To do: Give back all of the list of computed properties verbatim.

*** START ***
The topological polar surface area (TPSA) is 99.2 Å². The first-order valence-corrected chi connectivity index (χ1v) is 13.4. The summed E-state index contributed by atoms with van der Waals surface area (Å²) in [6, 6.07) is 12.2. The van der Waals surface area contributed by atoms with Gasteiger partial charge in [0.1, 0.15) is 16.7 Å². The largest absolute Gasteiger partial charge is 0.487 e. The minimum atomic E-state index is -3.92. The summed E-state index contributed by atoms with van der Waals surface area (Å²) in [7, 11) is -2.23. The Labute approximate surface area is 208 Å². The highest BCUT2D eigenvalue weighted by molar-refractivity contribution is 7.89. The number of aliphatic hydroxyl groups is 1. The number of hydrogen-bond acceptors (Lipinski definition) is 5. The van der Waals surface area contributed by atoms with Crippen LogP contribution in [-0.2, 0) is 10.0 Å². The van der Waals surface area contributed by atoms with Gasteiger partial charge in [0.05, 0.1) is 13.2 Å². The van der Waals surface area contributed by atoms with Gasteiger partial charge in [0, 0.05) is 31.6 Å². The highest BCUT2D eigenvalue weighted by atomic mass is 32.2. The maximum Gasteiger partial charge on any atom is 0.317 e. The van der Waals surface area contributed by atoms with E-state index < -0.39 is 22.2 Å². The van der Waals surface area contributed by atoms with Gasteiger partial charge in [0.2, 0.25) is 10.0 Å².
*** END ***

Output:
The topological polar surface area (TPSA) is 99.2 Å². The first-order valence-corrected chi connectivity index (χ1v) is 13.4. The summed E-state index contributed by atoms with van der Waals surface area (Å²) in [6, 6.07) is 12.2. The van der Waals surface area contributed by atoms with Gasteiger partial charge in [0.1, 0.15) is 16.7 Å². The largest absolute Gasteiger partial charge is 0.487 e. The minimum atomic E-state index is -3.92. The summed E-state index contributed by atoms with van der Waals surface area (Å²) in [7, 11) is -2.23. The Labute approximate surface area is 208 Å². The highest BCUT2D eigenvalue weighted by molar-refractivity contribution is 7.89. The number of aliphatic hydroxyl groups is 1. The number of hydrogen-bond acceptors (Lipinski definition) is 5. The van der Waals surface area contributed by atoms with Crippen LogP contribution in [-0.2, 0) is 10.0 Å². The van der Waals surface area contributed by atoms with Gasteiger partial charge in [0.05, 0.1) is 13.2 Å². The van der Waals surface area contributed by atoms with Gasteiger partial charge in [0, 0.05) is 31.6 Å². The highest BCUT2D eigenvalue weighted by atomic mass is 32.2. The maximum Gasteiger partial charge on any atom is 0.317 e. The van der Waals surface area contributed by atoms with E-state index < -0.39 is 22.2 Å². The van der Waals surface area contributed by atoms with Gasteiger partial charge in [0.2, 0.25) is 10.0 Å².